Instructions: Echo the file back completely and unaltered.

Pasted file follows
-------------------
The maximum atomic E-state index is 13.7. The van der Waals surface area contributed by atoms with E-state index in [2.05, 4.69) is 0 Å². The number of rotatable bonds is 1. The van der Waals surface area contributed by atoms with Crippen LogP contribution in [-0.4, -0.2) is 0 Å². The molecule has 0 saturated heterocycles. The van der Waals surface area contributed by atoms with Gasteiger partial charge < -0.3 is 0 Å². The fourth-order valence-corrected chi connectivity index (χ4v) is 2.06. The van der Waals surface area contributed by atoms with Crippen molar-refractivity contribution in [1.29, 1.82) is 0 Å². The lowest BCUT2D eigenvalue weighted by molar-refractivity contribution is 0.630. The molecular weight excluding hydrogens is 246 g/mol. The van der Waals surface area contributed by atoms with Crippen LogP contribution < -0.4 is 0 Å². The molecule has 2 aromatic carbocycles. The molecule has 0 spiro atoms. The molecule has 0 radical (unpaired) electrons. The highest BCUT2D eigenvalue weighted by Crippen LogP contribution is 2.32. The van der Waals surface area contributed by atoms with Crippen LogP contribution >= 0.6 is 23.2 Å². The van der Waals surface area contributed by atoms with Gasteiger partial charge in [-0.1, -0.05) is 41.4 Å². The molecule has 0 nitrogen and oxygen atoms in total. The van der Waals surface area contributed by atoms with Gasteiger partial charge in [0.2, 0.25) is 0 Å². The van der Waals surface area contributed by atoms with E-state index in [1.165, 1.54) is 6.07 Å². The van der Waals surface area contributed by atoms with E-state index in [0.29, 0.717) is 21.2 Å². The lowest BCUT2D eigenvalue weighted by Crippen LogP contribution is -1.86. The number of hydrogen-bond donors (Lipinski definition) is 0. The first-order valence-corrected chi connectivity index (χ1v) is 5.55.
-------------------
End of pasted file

The maximum atomic E-state index is 13.7. The van der Waals surface area contributed by atoms with E-state index in [2.05, 4.69) is 0 Å². The number of rotatable bonds is 1. The van der Waals surface area contributed by atoms with Crippen LogP contribution in [-0.4, -0.2) is 0 Å². The molecule has 0 saturated heterocycles. The van der Waals surface area contributed by atoms with Gasteiger partial charge < -0.3 is 0 Å². The fourth-order valence-corrected chi connectivity index (χ4v) is 2.06. The van der Waals surface area contributed by atoms with Crippen molar-refractivity contribution in [1.29, 1.82) is 0 Å². The lowest BCUT2D eigenvalue weighted by molar-refractivity contribution is 0.630. The molecular weight excluding hydrogens is 246 g/mol. The van der Waals surface area contributed by atoms with Crippen LogP contribution < -0.4 is 0 Å². The molecule has 2 aromatic carbocycles. The molecule has 0 spiro atoms. The molecule has 0 radical (unpaired) electrons. The highest BCUT2D eigenvalue weighted by Crippen LogP contribution is 2.32. The van der Waals surface area contributed by atoms with Crippen LogP contribution >= 0.6 is 23.2 Å². The van der Waals surface area contributed by atoms with Gasteiger partial charge in [-0.1, -0.05) is 41.4 Å². The molecule has 0 nitrogen and oxygen atoms in total. The van der Waals surface area contributed by atoms with Gasteiger partial charge in [0.2, 0.25) is 0 Å². The van der Waals surface area contributed by atoms with E-state index in [1.165, 1.54) is 6.07 Å². The van der Waals surface area contributed by atoms with E-state index in [0.29, 0.717) is 21.2 Å². The lowest BCUT2D eigenvalue weighted by Crippen LogP contribution is -1.86. The number of hydrogen-bond donors (Lipinski definition) is 0. The first-order valence-corrected chi connectivity index (χ1v) is 5.55.